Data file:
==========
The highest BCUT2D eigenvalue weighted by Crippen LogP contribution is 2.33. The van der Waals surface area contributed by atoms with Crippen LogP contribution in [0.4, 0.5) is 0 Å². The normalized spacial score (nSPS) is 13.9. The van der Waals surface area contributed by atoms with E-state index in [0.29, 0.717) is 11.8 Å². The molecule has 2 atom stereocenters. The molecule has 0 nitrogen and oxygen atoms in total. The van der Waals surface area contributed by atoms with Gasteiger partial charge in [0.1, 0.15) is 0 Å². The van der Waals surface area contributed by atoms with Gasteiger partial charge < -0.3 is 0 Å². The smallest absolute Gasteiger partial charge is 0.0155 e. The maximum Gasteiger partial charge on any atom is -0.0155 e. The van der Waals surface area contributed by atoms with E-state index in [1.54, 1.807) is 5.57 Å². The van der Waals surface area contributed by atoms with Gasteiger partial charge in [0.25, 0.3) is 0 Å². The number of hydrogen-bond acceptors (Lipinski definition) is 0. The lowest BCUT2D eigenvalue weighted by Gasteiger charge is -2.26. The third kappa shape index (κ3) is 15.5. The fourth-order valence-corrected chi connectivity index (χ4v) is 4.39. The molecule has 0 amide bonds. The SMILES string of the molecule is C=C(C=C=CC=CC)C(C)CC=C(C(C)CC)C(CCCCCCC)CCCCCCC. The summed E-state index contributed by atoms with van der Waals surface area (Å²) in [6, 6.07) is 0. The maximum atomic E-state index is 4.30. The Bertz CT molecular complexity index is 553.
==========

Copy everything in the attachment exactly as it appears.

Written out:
The highest BCUT2D eigenvalue weighted by Crippen LogP contribution is 2.33. The van der Waals surface area contributed by atoms with Crippen LogP contribution in [0.4, 0.5) is 0 Å². The normalized spacial score (nSPS) is 13.9. The van der Waals surface area contributed by atoms with E-state index in [0.29, 0.717) is 11.8 Å². The molecule has 2 atom stereocenters. The molecule has 0 nitrogen and oxygen atoms in total. The van der Waals surface area contributed by atoms with Gasteiger partial charge in [0.1, 0.15) is 0 Å². The van der Waals surface area contributed by atoms with Gasteiger partial charge < -0.3 is 0 Å². The smallest absolute Gasteiger partial charge is 0.0155 e. The maximum Gasteiger partial charge on any atom is -0.0155 e. The van der Waals surface area contributed by atoms with E-state index in [1.54, 1.807) is 5.57 Å². The van der Waals surface area contributed by atoms with Gasteiger partial charge in [0.25, 0.3) is 0 Å². The number of hydrogen-bond acceptors (Lipinski definition) is 0. The lowest BCUT2D eigenvalue weighted by Gasteiger charge is -2.26. The third kappa shape index (κ3) is 15.5. The fourth-order valence-corrected chi connectivity index (χ4v) is 4.39. The molecule has 0 amide bonds. The SMILES string of the molecule is C=C(C=C=CC=CC)C(C)CC=C(C(C)CC)C(CCCCCCC)CCCCCCC. The summed E-state index contributed by atoms with van der Waals surface area (Å²) in [6, 6.07) is 0. The maximum atomic E-state index is 4.30. The Bertz CT molecular complexity index is 553.